Most charities are concerned about money. Whether they need to raise more funds to implement new programs, or their funding for existing work is declining, fundraising often features heavily in what keeps managers and boards of directors up at night.

Despite this, these same organizations often fail to make fundraising a true priority. Even in situations where new revenue is a desperate need, they still put off the urgent job of actually fundraising, or  investing resources into it.

Why does this happen?  Is it because many charity leaders just don’t like fundraising, so they put their head in the sand, doing what they can to avoid having to ask for money? Or do they not see that time is money, and the more time they spend deliberating and not doing, they are losing opportunities to increase revenue.

Whatever the reason, the truth is if fundraising is going to succeed, it has to be one of the top priorities of the organization, requiring the proper investment of time, money and other resources.

Fundraising Strategy: Signs that fundraising is not really a priority in your organisation

 

Poor financial investment

 

It is not uncommon for organizations to hold the view that fundraising shouldn’t cost anything to implement. As a result, fundraising expenditure is minimised as much as possible with consideration of what this means for the organization’s future sustainability.

The strongest organizations get to be where they are because they have continued investment in their fundraising program and implement a proactive fundraising strategy.  This includes:

  • Investment in fundraising staff, not just in their salaries, but in their professional development, so that they can stay at the top of their game and continue to bring fresh learning to their practice.
  • Investment in innovation, including testing new ideas and bringing on board new systems and technology to support an ever-changing philanthropic market.
  • Investment in their donors, ensuring that they are stewarded properly, are kept up to date with what their funding is paying for and that they feel valued.

Poor time investment

 

Fundraising is all about momentum.  Keeping up with donor relationships takes a lot of effort and if relationships are left to go stale, you are at risk of losing these donors to other organizations that are willing to put the effort in to keep their donors happy.  What this comes down to is ensuring that you have the capacity to keep up with fundraising development and all that entails, from acquiring new donors, keeping existing ones and then growing the level of engagement (and income) from the supporters that you have.

Unfortunately though, so often fundraising is a job that is carried out off the side of someone’s desk, therefore maintaining this momentum becomes almost impossible.  The job of fundraising is often shoe-horned into the roles of other staff members, some of whom might not have the appropriate skills required to fundraise effectively.

Some organizations might even agree to hire a fundraiser, but then later decide to add a number of non-fundraising tasks to the job description, with little recognition of the likely impact on that person’s ability to generate income.

Board members aren’t engaged in fundraising

 

Board engagement isn’t just about asking your boards to go out and ask for money.  It’s not even just about asking them to open doors.  It’s also about your board truly understanding what successful fundraising entails, and supporting your initiatives to drive it forward, both in the short and long term.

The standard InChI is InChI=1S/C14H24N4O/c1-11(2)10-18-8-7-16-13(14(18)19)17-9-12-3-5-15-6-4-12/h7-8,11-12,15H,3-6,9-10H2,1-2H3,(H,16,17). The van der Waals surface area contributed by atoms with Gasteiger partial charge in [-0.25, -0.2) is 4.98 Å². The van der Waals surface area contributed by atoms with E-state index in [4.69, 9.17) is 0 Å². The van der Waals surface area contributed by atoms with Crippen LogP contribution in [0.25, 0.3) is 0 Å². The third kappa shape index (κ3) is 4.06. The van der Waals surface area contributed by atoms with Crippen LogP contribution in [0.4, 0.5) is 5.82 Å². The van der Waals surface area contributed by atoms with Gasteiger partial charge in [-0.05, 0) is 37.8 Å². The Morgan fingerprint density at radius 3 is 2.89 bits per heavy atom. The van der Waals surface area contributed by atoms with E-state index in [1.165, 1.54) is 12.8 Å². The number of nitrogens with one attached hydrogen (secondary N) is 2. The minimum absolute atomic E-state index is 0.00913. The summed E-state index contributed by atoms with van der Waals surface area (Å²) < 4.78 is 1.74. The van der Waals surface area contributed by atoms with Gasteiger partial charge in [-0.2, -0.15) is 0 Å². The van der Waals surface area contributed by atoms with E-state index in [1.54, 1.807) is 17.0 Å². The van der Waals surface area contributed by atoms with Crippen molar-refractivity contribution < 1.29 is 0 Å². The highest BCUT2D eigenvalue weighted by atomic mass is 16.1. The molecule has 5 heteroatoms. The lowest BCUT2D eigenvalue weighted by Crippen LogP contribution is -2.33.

When board members are not engaged, fundraising is something that is delegated to staff or a fundraising committee, and conversations with regard to fund development barely reach the boardroom table.  Even when fundraising is discussed, it’s relegated to the last ten minutes of the meeting and might focus simply on income versus expenditure, rather than making an effort to ensure that they are supporting a strategic approach that appreciates the long and short-term funding needs of the organization.

Other staff are not involved in fundraising

 

 In organizations with a strong culture of philanthropy, fundraising is recognised across the whole organization for its importance.  Programming, for example, is not seen as more important than fundraising; they are both viewed as equally important to build and sustain a healthy, vibrant and outcome-driven organization.

In organizations where fundraising is a priority, everyone has a part to play in fund development, from providing support to gathering evidence of impact for the Case for Support, to stewarding donor relationships. In these organizations, non-fundraising staff are fully cognisant of the fact that if donors are not happy, the necessary revenue will not be raised and programs will be forced to stop.

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Making fundraising a priority

 

The simple fact is, if fundraising is to succeed, it needs investment – of time, money and thought.  It needs to be seen as important by everyone in your organization and viewed as the means through which you are able to operate.

Fundraising is a skill. It requires considerable expertise to get it right and to ensure that organizations do not spin their wheels by focusing on misguided or outdated strategies that are no longer working for them.  This means that it is crucial that we always ensure that the success of our fundraising operations is always on our radar, and on our priority list.

Related Articles:

The Importance of Strategic Planning for Fundraising Success
What problem is your organization trying to solve?
Building a Culture of Philanthropy in your organization

 

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